There is no federal student tax.
That’s the official word from the Internal Revenue Service, which is warning students and their parents about this fake tax which is part of yet another telephone tax scam.
“Although variations of the IRS impersonation scam continue year-round, they tend to peak when scammers find prime opportunities to strike,” says IRS Commissioner John Koskinen. “As students and parents enter the new school year, they should remain alert to bogus calls, including those demanding fake tax payments from students.”
Back-to-school tax scam time
In 2014, the IRS called the scam in which crooks pretend to be IRS employees the largest tax scam ever. It’s been more than 2 years now, and the scam just keeps growing.
In this latest iteration, crooks impersonating IRS agents call students and demand that they wire money immediately to pay the fake federal student tax.
As with other versions of this pervasive telephone scam, the calling criminals become aggressive if the victim resists the payment request.
The tax scammers then typically threaten to report the student to the police, who the crooks falsely say will arrest the victims for not paying the tax.
That’s not going to happen. So that’s one less thing you have to worry about as you settle into your dorm room, learn where on campus your classes are held and get to know your new roommates.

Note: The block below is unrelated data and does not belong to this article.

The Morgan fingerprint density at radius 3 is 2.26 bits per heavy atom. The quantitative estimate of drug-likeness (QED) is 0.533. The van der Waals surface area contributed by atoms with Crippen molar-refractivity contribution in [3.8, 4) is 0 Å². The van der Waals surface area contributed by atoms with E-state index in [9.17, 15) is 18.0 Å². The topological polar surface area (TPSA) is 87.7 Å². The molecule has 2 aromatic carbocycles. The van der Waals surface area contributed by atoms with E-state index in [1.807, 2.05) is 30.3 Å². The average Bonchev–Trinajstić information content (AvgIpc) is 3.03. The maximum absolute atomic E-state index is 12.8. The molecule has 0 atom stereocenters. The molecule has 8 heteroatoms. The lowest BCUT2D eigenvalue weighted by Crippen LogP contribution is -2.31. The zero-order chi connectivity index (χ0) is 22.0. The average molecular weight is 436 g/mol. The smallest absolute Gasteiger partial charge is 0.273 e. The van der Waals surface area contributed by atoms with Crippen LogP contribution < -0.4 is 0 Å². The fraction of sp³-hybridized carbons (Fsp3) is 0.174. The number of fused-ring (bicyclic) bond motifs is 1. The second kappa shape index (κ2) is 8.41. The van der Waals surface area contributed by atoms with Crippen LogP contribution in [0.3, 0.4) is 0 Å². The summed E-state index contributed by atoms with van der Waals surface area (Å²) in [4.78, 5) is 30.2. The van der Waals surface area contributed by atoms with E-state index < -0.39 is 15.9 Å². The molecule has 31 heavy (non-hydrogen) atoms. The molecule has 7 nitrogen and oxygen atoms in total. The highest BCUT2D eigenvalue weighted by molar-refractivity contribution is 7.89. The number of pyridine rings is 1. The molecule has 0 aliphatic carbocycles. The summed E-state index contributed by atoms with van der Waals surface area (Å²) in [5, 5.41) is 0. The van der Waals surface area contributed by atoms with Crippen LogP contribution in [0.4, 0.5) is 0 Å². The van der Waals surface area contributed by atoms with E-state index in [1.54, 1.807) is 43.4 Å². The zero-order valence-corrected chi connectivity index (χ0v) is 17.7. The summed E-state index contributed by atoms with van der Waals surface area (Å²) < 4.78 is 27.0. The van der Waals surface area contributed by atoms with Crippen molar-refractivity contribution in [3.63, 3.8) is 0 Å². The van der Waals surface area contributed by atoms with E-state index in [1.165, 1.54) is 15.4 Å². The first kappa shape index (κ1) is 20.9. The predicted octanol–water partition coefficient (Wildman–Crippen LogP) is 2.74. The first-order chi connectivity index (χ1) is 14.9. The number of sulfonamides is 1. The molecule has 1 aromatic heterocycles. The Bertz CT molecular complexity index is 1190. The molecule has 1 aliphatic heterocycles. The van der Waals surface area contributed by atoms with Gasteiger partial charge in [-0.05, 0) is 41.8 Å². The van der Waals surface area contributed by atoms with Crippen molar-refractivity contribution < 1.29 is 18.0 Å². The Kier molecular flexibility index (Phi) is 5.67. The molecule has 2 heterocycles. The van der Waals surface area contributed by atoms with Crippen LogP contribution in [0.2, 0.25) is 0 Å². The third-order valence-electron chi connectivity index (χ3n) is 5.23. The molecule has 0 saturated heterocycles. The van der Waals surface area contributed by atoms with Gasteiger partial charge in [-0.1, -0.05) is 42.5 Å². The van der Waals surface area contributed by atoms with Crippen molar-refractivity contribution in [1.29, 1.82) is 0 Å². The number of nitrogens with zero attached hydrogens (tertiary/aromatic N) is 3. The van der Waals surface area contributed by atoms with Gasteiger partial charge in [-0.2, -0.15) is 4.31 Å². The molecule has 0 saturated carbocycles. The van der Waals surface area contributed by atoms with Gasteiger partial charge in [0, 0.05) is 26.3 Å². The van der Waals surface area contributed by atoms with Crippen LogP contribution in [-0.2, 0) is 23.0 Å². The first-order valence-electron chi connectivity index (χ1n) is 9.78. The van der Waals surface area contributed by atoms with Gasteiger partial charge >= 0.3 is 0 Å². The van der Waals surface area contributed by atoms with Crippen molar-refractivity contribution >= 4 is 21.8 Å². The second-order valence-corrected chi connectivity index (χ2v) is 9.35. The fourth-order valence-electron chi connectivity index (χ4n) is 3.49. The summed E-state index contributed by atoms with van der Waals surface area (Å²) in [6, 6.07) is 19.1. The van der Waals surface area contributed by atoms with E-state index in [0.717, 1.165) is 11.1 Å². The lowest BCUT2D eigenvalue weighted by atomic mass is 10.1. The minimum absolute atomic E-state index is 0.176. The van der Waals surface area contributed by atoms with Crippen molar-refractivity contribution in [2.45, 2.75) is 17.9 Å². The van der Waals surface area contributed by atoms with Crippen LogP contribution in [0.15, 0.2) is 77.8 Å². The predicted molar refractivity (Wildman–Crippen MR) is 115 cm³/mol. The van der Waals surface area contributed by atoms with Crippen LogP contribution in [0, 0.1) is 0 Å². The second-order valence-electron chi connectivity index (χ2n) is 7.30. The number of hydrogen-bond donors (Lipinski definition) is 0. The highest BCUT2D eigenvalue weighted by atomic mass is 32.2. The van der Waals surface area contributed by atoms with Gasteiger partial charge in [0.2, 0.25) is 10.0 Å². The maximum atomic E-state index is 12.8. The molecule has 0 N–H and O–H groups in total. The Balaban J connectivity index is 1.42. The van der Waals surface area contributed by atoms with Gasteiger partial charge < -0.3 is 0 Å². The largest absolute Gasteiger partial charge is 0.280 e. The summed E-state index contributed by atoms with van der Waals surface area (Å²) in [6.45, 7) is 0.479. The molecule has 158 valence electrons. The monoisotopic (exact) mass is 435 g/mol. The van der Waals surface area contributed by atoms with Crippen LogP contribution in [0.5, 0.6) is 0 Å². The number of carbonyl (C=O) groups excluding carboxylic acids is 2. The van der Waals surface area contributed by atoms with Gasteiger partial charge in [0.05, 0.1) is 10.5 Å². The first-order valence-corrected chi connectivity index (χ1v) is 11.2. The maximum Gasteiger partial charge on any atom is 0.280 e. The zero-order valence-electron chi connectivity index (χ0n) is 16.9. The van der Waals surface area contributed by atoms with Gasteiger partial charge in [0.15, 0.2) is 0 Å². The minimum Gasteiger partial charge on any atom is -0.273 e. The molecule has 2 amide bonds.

Telephone tax scam red flags
If you ever get a call from someone claiming to be from the IRS, the agency says you can be sure it’s a scam if the caller:
- Demands immediate payment using a specific payment method, such as a prepaid debit card, gift card or wire transfer.
- Threatens to immediately bring in local police or other law-enforcement groups to have you arrested for not paying.
- Urges you to pay without giving you the opportunity to question or appeal the amount you purportedly owe.
- Asks for your credit or debit card numbers.
Telephone tax scam responses
If you get a suspicious phone call from someone claiming to be from the IRS and asking for money, hang up. Immediately.
Similarly ignore voice mail messages demanding tax payment in order to avoid imminent legal action.
Then let officials know of the call. Reports help Uncle Sam track any changes to the scams and where they are showing up across the country.
Report the tax scam call to the Treasury Inspector General for Tax Administration via its IRS Impersonation Scam Reporting web page or by calling 800-366-4484.
Also let the Federal Trade Commission know. Report it online using the FTC Complaint Assistant and by including “IRS Telephone Scam” in the notes section.
If there is a chance that you might actually owe Uncle Sam any taxes, discuss your bill and payment situation directly with the IRS. You can call the agency toll-free at 800-829-1040. A real IRS employee will answer your call.
Keep an eye on your finances
Anytime you are concerned about your personal information and the possibility it has fallen into criminal hands, monitor your credit reports. You can do so for free by using mybankrate.com.
You also can keep up with tax identity theft news, as well as find filing tips, calculators and more at Bankrate’s Tax Center.
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